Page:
They recommended a Creole Cuban place around the corner called Pambiche. It was a friendly little neighborhood joint painted in bright colors and watched over by a flock of paper-mache parrots. The chef, John Connell Maribona, cooks family recipes which differ subtly from any Cuban food I have previously experienced. I had oxtails that were falling off the bone, drenched in an intense red-wine sauce. Oxtail is like a cross between brisket and a beef rib. The meat shreds like brisket, but is richer and fattier. It was accompanied by rice and some kind of corn fritters that had a slight hint of amaretto, but strangely, no black beans. Their banana cake, La Banana Borracha, was not too sweet, more like a banana bread. But it came with an intensely sweet rum sauce and a Pina Colada salsa.
I rushed back to the hotel to get ready and headed off to meet Bob at his gig. The venue was an old movie theater. The bar had black lights and was decorated with murals replicating Ripley's Believe it or Not drawings in da-glo poster paint. It was a pretty black-light themed day. It was a nice place, except that it smelled like cigarretes and burnt garlic, and the backstage area was like a little wet cave.
Mr Chips showed up to rock out and I hung out with him for awhile before I had to start taking pictures. In addition to my point-and-shoot camera I had my cool new Rebel XT. It was so great to take pictures with such speed and control.
I was up front taking pics during Mudhoney, the headliners, and the crowd was getting pretty rowdy. During the second song, someone threw a full can of beer at Steve, the guitar player, barely missing his head.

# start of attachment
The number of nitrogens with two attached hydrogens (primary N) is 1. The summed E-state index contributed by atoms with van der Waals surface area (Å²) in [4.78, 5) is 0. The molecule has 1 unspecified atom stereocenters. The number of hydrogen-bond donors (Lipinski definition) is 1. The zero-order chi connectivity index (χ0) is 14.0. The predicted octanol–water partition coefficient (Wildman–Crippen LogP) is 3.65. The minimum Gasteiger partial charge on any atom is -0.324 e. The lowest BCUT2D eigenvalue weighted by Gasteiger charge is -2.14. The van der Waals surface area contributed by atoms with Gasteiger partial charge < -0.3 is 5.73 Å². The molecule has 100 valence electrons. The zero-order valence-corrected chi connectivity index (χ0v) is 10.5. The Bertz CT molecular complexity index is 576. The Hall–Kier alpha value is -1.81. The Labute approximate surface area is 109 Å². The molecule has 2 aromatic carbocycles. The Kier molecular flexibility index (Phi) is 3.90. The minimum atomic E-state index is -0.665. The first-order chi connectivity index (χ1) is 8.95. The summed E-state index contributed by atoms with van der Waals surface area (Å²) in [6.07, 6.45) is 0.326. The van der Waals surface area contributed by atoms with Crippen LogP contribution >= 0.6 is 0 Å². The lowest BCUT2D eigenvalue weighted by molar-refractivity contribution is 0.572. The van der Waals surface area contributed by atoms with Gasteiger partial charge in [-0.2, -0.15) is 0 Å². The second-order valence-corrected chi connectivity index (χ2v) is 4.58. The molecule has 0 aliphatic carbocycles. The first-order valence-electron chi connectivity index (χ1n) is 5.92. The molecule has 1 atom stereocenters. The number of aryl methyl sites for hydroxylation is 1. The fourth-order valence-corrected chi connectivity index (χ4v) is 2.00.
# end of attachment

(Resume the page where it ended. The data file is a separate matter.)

Two guys with shaved heads and a chick in a leather jacket were pushing everyone really hard. I was just kind of riding with it, when BAM! A fist came out of nowhere and punched me right in the mouth. HARD. I instinctively punched back, and hit the girl in the back, since she had already spun away from me. Then I realized I had no way of knowing it was actually her who punched me. It could have been somebody else, and my mind's eye played a film loop of saloon fights in cowboy movies, and I didn't want everyone to start punching the wrong people and throw me through a big plate glass window.
So I went into the black light bar to have a drink and chill out for a minute. I have never been cold-cocked before, and it was kind of a relief to know that my natural reaction is to defend myself instead of rolling up into a tight little ball and rocking back-and-forth, crying. When I went back in I stood at the side of the stage, further from the fray.
Bob and I went to the Roxy, a 24-hour diner, for sandwiches. They had a church-sized crucifix on the wall with a neon halo. My sandwich had turkey, bacon, avocado and hash browns. I wasn't sure if the hash browns just got in there by accident with the bacon or not.
My jaw was really sore and I started whining that I needed some ice. I told Bob, "I'm sorry. I'm such a wimp - wanting a big ice pack." He said, "Yeah, my delicate, wilting flower."
Jake's Famous Crawfish Restaurant 401 SW 12th Avenue (x Stark St.) Portland, OR 97205 (503) 226-1419 www.JakesFamousCrawfish.com
Velveteria 518 NE 28th Ave, Portland OR (503) 233-5100 http://www.velveteria.com/index2.htm
Pambiche 2811 NE Glisan Portland, OR 97232 www.pambiche.com
Roxy 1121 SW Stark St. Portland OR 97205 (503) 223-9160
(Recipes from Jake's Seafood Cookbook, Chronicle Books, San Francisco c. 1991)